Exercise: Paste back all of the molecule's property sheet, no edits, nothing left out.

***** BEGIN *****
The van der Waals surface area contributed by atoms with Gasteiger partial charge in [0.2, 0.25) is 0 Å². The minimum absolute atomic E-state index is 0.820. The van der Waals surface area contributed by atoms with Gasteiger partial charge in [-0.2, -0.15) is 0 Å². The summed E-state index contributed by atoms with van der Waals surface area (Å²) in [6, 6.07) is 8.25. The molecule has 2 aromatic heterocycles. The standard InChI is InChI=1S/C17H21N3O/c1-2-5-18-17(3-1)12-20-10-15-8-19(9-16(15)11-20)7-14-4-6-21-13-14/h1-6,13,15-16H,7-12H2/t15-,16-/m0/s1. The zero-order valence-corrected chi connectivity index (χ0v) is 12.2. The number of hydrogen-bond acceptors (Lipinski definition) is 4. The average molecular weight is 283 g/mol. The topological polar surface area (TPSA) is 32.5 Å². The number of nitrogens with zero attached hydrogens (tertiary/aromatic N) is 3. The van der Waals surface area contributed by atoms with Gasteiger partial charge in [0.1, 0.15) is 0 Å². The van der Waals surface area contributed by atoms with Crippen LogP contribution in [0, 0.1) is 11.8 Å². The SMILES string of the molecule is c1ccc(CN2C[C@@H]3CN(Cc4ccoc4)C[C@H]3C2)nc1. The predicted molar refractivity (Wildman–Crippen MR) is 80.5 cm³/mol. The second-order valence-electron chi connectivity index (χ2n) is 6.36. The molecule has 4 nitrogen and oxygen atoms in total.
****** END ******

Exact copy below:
The van der Waals surface area contributed by atoms with Gasteiger partial charge in [0.2, 0.25) is 0 Å². The minimum absolute atomic E-state index is 0.820. The van der Waals surface area contributed by atoms with Gasteiger partial charge in [-0.2, -0.15) is 0 Å². The summed E-state index contributed by atoms with van der Waals surface area (Å²) in [6, 6.07) is 8.25. The molecule has 2 aromatic heterocycles. The standard InChI is InChI=1S/C17H21N3O/c1-2-5-18-17(3-1)12-20-10-15-8-19(9-16(15)11-20)7-14-4-6-21-13-14/h1-6,13,15-16H,7-12H2/t15-,16-/m0/s1. The zero-order valence-corrected chi connectivity index (χ0v) is 12.2. The number of hydrogen-bond acceptors (Lipinski definition) is 4. The average molecular weight is 283 g/mol. The topological polar surface area (TPSA) is 32.5 Å². The number of nitrogens with zero attached hydrogens (tertiary/aromatic N) is 3. The van der Waals surface area contributed by atoms with Gasteiger partial charge in [0.1, 0.15) is 0 Å². The van der Waals surface area contributed by atoms with Crippen LogP contribution in [0, 0.1) is 11.8 Å². The SMILES string of the molecule is c1ccc(CN2C[C@@H]3CN(Cc4ccoc4)C[C@H]3C2)nc1. The predicted molar refractivity (Wildman–Crippen MR) is 80.5 cm³/mol. The second-order valence-electron chi connectivity index (χ2n) is 6.36. The molecule has 4 nitrogen and oxygen atoms in total.